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Physical Activity and Heart Rate

May8th 2020

Warning:
This guidance is intended for people in self-quarantine without any symptoms or diagnosis of acute respiratory illness. It should not replace medical guidance in case of any health condition.

As COVID-19 continues to affect our daily lives, many healthy individuals are being requested to stay at home in self-isolation. Staying at home for prolonged periods of time can pose a significant challenge for remaining physically active. Sedentary behavior and low levels of physical activity can have negative effects on the health, well-being and quality of life of individuals. Self-isolation can also cause additional stress and challenge our mental health. Physical activity and relaxation techniques can be valuable tools to help you remain calm and continue to protect your health during this time.

Staying active is always a great goal, but how do we know how hard to push ourselves to safely, yet effectively, see the benefits of our effort? We all know that getting daily exercise is important and our fitness trackers have long been urging us to walk 10,000 steps every day. However, steps alone cannot account for the most important aspect of physical activity, which is the intensity of exercise. After all, you could technically get 10,000 steps in a day without really elevating your heart rate or keeping it up for long. While there are many ways we can measure exercise intensity, heart rate (HR) is one of the best, and often the easiest, for novice and experienced athletes alike.

With wearable technology such as heart rate monitors, Fitbit and Apple Watch, measuring your HR has never been easier. But taking your HR the old-fashioned manual way works just as well.  Once you have your HR, you need to know what it means and what your goal range is.

The easiest calculation is 220 – Age = Max Heart Rate (MHR). Once you find your MHR it is time to find your Target Heart Rate (THR.) THR typically ranges from 50 to 80 percent of your MHR.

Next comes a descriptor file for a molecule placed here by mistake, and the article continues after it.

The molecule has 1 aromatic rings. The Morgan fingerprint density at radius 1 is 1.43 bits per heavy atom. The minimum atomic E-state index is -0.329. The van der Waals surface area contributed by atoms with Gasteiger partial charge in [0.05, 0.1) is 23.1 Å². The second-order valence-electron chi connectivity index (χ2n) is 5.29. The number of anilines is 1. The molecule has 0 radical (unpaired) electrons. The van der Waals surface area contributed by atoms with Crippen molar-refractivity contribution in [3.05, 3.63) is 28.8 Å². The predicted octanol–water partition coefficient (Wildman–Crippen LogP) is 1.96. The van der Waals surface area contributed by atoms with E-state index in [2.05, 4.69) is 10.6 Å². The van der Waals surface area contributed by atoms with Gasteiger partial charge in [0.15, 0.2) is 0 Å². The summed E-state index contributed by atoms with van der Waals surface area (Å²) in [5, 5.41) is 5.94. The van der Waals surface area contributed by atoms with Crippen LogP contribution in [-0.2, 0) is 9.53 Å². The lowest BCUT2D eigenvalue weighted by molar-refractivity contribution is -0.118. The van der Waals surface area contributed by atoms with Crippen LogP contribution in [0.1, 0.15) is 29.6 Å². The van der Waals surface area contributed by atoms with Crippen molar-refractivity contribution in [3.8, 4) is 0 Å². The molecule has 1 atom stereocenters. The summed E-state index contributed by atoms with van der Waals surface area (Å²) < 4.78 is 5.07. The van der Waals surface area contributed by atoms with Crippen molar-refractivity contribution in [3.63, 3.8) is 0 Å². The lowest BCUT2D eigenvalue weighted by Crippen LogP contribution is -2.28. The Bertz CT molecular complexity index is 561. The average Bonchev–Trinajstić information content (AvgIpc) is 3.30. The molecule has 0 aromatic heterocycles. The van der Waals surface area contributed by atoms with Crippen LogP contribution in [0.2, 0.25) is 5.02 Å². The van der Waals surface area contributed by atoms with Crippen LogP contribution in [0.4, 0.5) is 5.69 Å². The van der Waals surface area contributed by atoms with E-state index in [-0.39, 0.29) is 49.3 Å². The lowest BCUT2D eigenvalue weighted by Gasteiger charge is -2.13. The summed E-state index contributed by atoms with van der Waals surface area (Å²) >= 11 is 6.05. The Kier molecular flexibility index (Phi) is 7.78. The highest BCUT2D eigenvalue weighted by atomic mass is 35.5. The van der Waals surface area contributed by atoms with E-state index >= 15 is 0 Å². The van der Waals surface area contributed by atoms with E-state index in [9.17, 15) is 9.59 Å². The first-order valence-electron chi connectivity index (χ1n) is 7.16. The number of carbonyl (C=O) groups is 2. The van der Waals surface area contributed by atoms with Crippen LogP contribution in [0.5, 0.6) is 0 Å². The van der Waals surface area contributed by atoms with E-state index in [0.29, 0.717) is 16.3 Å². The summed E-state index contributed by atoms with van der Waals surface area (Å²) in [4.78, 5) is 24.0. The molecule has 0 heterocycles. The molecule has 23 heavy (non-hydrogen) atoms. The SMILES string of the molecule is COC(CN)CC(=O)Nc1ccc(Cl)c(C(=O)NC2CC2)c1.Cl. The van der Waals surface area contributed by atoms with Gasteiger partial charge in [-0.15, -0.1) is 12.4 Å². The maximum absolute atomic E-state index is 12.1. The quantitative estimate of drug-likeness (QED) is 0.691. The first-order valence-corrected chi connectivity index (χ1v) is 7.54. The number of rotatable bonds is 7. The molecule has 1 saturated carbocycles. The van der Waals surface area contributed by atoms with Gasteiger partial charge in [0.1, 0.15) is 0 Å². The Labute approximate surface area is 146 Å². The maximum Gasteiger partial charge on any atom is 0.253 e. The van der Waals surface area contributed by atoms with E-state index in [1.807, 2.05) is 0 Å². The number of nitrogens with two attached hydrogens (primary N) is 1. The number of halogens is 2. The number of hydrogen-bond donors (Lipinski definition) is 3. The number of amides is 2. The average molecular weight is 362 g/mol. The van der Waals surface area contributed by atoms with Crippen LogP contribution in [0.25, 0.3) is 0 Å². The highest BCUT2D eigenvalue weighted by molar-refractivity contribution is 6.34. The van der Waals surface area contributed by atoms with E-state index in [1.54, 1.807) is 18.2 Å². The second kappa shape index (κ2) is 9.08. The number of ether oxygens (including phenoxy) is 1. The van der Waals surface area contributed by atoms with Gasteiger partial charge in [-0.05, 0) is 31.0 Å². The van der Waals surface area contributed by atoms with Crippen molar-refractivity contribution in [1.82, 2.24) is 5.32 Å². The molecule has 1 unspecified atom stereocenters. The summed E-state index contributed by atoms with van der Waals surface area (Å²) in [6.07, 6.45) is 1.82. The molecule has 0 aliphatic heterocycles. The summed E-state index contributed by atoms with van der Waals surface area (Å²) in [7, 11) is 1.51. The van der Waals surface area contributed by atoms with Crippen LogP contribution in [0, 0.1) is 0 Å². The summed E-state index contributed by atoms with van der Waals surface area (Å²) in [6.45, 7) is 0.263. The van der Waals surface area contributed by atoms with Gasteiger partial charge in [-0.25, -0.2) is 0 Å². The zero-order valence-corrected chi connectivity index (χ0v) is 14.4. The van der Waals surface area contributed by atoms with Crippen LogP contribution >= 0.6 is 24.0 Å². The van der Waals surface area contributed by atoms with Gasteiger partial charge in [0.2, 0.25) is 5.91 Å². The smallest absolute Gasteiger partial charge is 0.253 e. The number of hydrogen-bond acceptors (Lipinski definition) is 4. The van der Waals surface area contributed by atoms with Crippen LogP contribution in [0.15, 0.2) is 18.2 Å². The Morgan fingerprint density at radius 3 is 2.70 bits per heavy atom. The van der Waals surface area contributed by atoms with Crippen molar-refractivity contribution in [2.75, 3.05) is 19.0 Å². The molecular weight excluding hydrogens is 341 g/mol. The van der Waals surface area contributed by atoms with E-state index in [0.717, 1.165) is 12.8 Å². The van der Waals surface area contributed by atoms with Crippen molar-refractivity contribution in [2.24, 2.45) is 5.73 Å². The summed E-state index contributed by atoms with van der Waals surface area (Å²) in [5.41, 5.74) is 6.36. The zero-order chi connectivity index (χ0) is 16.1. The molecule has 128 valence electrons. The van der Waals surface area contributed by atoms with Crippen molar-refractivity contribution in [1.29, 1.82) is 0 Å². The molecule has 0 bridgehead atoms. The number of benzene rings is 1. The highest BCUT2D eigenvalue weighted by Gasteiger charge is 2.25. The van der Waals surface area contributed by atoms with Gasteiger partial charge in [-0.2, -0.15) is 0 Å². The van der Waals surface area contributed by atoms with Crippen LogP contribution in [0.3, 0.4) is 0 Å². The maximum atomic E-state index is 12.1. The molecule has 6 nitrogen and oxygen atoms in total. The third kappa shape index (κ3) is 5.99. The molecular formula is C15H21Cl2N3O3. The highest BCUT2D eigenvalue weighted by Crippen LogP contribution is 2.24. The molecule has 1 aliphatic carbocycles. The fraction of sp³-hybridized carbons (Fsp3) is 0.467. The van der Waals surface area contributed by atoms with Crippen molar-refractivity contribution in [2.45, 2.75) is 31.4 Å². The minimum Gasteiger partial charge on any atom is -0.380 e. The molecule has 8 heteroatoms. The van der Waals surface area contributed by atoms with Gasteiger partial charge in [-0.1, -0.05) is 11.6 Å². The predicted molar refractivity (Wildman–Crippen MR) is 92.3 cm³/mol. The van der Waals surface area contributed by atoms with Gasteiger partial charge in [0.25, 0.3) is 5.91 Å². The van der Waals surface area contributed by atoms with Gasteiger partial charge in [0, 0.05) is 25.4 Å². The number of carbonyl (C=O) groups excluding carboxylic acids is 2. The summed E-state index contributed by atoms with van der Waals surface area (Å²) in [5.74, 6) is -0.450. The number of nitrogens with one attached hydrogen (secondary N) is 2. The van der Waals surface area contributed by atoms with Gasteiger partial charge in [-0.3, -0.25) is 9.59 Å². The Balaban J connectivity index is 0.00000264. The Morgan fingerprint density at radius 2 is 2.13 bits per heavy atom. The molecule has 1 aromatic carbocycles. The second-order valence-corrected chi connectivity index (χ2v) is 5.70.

For example, a 40-year-old male would have an MHR of 180 beats per minute, and his THR would be 90 to 144 BPM. Once you determine your THR zone, the next step is to know where in that range you need to be to get the results you want. Many factors come into play here as well.

Are you starting a new exercise program, or are you looking to improve or increase an existing one?

If you are trying to get back into shape after a period of inactivity, it is best to stay closer to the 50 percent zone. This will prevent overtraining and lower the risk of injury by doing too much too soon. It likely also will increase the odds that you feel successful afterward and get excited about your next workout.

Maybe you already have been working out for a while and want to make sure you are getting the most out of your routine. In this scenario, you likely will find better results by increasing the intensity of your exercise to the upper levels of your THR.

Another factor is the duration of your exercise. When your plan is to exercise for extended periods, such as walking or running for 45 to 60 minutes, you want to be closer to the lower end of your THR.

Trying to go for a five-mile run at 80 percent of your THR probably won’t end well. On the other hand, if your exercise is shorter, it is better to increase the intensity to the upper limits of your THR.

What are you trying to achieve during exercise? Most often, one common goal is weight loss and cardiovascular fitness. If you have used a treadmill or elliptical, you probably have seen programs titled “fat burn” or “cardio.”

The machine will monitor your HR and adjust the intensity to match your goal. At the lower end of your THR, the majority of the calories you burn are from fat. On the other hand, at the higher end of your THR, you burn more calories overall.

Therefore, if you choose the fat burn program, the treadmill will maintain an intensity to keep you closer to the 50 to 60 percent of THR. The cardio program will do the opposite and increase the intensity closer to the 70 to 80 percent.

However, this is not as clear-cut as it sounds. While it is true that the percentage of fat calories burned is higher at low intensities, the shear amount of calories burned at the upper levels of your THR is much greater. So if your goal is weight loss, it is better to burn more calories.

The heart is a muscle, and like all muscles, it is healthier with regular exercise. Monitoring your HR will help you avoid both under training and overtraining. Exercise regimens below your THR will not put enough stress on your body to make any beneficial difference. At the same time, sustained exercise well above the upper limits of your THR is not necessarily helpful and may increase the risk of injury.

Armed with this information and your goal to a healthier you during these challenging times, you are primed and ready to maintain a successful exercise plan. All that’s left now is to get out there and get moving.

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